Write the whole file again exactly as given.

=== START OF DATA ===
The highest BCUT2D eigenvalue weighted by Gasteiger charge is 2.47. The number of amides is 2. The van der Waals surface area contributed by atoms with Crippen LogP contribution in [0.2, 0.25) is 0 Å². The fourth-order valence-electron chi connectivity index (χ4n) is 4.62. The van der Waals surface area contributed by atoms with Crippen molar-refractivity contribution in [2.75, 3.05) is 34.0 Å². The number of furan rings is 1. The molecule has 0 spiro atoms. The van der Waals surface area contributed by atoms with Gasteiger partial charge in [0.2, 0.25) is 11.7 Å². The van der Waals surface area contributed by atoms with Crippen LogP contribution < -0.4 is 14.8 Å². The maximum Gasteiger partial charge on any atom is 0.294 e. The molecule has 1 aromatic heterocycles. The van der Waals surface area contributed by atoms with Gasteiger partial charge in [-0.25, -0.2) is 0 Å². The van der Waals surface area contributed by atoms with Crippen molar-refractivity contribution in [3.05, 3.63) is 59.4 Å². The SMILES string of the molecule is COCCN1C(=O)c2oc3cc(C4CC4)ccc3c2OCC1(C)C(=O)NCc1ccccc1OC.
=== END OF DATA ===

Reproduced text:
The highest BCUT2D eigenvalue weighted by Gasteiger charge is 2.47. The number of amides is 2. The van der Waals surface area contributed by atoms with Crippen LogP contribution in [0.2, 0.25) is 0 Å². The fourth-order valence-electron chi connectivity index (χ4n) is 4.62. The van der Waals surface area contributed by atoms with Crippen molar-refractivity contribution in [2.75, 3.05) is 34.0 Å². The number of furan rings is 1. The molecule has 0 spiro atoms. The van der Waals surface area contributed by atoms with Gasteiger partial charge in [0.2, 0.25) is 11.7 Å². The van der Waals surface area contributed by atoms with Crippen LogP contribution < -0.4 is 14.8 Å². The maximum Gasteiger partial charge on any atom is 0.294 e. The molecule has 1 aromatic heterocycles. The van der Waals surface area contributed by atoms with Gasteiger partial charge in [-0.25, -0.2) is 0 Å². The van der Waals surface area contributed by atoms with Crippen molar-refractivity contribution in [3.05, 3.63) is 59.4 Å². The SMILES string of the molecule is COCCN1C(=O)c2oc3cc(C4CC4)ccc3c2OCC1(C)C(=O)NCc1ccccc1OC.